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Autoerotic Asphyxiation: N.D. Ill.

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  • Autoerotic Asphyxiation: N.D. Ill.

    There are very few appropriate instances in the work place where one finds himself having a frank discussion about autoerotic asphyxiation with one's boss. Today became such an occasion when Mr. Bax walked into my office with this case. While far from common place, cases like this do have a tendency to pop up in our area of practice, and they present interesting questions for the court to decide.

    In this case from the Northern District of Illinois, the Plaintiff was widowed by the decedent as a result an autoerotic asphyxiation event gone awry. The Plaintiff brought this action seeking payment of Accidental Death and Dismemberment benefits under a plan established by her late husband's employer. The Defendant denied the claim on the basis that the decedent's death was not considered "accidental" under the terms of the policies arguing:

    Although the Medical Examiner determined the manner of death to be “accident,” we must administer the claim in accordance with the terms of the policies. Mr. Llenos’ death is not an “accidental death” as defined in the policies. The self-inflicted injury of intentionally constricting blood flow to the brain distinguishes autoerotic activity from the other avocation examples listed in your letter of appeal. None of the other activities mentioned in your letter (skydiving, motorcycle riding, or sailing) involve intentionally interrupting an essential bodily function.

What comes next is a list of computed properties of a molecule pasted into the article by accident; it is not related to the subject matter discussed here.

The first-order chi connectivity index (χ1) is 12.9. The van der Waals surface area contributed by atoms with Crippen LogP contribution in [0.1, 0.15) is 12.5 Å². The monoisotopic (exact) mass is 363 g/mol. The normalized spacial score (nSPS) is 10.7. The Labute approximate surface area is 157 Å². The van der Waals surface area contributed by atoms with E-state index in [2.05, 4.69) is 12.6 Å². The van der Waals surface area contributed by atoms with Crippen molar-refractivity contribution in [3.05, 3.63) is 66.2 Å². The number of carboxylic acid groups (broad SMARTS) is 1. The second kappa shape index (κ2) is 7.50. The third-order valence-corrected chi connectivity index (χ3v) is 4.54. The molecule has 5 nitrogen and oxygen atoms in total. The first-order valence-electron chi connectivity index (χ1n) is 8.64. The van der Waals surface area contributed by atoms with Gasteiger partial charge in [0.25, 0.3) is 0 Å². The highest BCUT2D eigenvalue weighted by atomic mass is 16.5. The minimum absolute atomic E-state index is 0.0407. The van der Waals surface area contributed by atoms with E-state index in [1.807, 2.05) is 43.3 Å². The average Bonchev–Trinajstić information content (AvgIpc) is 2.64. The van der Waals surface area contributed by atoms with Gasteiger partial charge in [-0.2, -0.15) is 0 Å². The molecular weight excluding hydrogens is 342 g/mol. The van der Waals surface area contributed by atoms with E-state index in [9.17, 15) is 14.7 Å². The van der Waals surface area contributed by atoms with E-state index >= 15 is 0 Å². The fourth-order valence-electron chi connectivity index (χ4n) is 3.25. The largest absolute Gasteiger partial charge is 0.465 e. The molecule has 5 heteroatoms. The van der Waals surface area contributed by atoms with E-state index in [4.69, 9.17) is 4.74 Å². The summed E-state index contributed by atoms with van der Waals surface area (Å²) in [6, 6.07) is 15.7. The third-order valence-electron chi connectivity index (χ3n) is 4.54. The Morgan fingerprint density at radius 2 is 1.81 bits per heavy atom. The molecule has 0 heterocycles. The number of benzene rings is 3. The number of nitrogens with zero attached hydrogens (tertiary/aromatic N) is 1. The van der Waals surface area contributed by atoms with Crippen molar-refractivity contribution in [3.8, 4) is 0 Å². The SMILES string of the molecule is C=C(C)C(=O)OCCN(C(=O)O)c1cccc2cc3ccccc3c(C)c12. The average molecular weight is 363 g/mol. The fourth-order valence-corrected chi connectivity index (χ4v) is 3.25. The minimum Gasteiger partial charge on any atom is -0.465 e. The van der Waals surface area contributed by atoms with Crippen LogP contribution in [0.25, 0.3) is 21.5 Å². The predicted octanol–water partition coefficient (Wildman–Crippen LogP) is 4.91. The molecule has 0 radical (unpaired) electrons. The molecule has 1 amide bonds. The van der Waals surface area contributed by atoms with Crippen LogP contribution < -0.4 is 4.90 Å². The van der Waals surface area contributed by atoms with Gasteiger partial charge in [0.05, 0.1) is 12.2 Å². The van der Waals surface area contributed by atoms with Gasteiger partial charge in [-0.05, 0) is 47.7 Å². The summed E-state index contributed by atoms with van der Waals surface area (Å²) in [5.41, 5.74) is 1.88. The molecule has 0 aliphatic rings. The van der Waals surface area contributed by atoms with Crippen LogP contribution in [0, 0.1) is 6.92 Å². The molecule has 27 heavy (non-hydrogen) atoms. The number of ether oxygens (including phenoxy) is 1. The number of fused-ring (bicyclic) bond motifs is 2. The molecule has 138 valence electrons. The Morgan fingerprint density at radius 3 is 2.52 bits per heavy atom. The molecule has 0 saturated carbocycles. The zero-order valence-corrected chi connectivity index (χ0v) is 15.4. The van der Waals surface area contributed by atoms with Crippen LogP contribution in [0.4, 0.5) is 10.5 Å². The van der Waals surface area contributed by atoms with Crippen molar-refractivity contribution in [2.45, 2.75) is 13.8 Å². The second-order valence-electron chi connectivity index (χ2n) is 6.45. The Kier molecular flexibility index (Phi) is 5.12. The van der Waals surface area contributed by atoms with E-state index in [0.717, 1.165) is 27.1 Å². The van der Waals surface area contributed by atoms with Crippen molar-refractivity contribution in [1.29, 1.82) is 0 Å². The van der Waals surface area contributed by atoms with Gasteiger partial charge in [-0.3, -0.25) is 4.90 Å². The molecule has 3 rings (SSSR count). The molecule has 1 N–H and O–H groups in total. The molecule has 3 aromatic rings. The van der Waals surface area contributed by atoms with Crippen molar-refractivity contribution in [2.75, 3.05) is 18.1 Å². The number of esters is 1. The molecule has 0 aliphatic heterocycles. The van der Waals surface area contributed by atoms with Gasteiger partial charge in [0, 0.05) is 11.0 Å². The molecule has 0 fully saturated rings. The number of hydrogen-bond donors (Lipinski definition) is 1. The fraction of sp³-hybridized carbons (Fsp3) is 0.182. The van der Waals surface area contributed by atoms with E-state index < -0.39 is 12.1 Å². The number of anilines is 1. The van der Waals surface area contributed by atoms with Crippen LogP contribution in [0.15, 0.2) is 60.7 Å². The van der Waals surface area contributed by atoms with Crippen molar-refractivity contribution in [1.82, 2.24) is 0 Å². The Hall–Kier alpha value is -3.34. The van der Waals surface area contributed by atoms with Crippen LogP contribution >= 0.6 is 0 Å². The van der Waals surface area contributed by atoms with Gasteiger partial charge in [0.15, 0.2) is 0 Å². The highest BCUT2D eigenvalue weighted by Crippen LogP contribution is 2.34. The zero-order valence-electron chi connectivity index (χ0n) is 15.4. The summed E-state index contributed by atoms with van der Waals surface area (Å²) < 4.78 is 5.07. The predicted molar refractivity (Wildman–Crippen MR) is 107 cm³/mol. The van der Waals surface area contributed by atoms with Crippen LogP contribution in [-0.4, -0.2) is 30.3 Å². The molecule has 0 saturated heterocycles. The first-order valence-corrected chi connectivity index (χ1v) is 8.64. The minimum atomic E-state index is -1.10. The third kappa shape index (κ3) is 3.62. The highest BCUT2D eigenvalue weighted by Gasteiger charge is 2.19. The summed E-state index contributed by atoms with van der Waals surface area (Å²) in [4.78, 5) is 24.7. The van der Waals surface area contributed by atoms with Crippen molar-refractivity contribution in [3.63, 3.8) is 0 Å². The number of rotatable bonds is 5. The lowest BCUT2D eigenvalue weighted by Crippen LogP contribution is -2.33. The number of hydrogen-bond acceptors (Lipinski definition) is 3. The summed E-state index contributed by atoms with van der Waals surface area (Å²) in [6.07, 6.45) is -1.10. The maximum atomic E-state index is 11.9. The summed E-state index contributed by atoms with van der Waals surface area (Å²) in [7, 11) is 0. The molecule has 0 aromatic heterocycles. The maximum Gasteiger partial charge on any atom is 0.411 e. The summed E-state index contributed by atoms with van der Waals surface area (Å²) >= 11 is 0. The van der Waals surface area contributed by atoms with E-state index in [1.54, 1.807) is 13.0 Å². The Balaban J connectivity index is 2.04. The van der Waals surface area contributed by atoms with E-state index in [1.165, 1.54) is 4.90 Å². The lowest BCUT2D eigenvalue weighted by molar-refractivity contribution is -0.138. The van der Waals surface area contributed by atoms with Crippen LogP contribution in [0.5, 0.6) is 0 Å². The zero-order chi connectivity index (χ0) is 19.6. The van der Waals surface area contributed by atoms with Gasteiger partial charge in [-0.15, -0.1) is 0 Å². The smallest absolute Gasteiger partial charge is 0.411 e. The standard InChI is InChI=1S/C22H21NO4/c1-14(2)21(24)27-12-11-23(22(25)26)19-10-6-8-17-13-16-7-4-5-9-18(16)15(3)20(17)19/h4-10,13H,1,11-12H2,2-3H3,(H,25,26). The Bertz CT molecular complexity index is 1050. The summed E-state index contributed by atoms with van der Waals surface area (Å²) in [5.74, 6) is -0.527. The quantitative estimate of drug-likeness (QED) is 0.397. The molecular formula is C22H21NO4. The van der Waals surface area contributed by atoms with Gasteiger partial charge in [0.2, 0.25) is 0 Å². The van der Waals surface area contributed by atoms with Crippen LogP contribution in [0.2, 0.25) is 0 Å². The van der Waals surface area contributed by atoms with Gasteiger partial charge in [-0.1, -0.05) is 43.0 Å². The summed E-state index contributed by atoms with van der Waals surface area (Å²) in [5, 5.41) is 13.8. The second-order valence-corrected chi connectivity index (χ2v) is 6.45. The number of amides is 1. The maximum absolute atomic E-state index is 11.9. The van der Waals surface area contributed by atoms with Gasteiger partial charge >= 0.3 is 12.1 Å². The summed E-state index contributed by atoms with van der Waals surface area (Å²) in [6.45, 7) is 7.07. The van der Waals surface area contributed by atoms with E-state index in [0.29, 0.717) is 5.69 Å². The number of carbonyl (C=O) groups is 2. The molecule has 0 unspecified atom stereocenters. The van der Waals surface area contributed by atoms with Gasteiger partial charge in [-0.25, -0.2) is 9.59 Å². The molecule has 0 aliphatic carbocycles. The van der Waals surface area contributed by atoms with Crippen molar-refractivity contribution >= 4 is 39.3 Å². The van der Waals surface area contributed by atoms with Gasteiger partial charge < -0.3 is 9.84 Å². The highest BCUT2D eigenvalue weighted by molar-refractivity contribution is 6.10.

The court, however, was unpersuaded by the Defendant's argument and concluded:

    In this case, the Court cannot say that Plaintiff’s loss of consciousness and strangulation were substantially certain to result from his conduct. Although the practice of autoerotic asphyxiation is undoubtedly risky, Plaintiff had engaged (and many others do engage) in the practice without losing consciousness, strangling themselves, or dying. Further, Defendant does not dispute that Llenos’ death was accidental. Since Plaintiff’s loss of consciousness and resultant strangling were the direct cause of his death, Defendant cannot logically argue that these results were substantially certain to result from his conduct, while at the same time conceding that Plaintiff did not intend to kill himself.
    The entire opinion is attached below. I recommend reviewing it at the office as oppose to saving it for some light, evening reading.
    Attached Files
    Last edited by Ryan Alderson; 03-06-2018, 04:30 PM.
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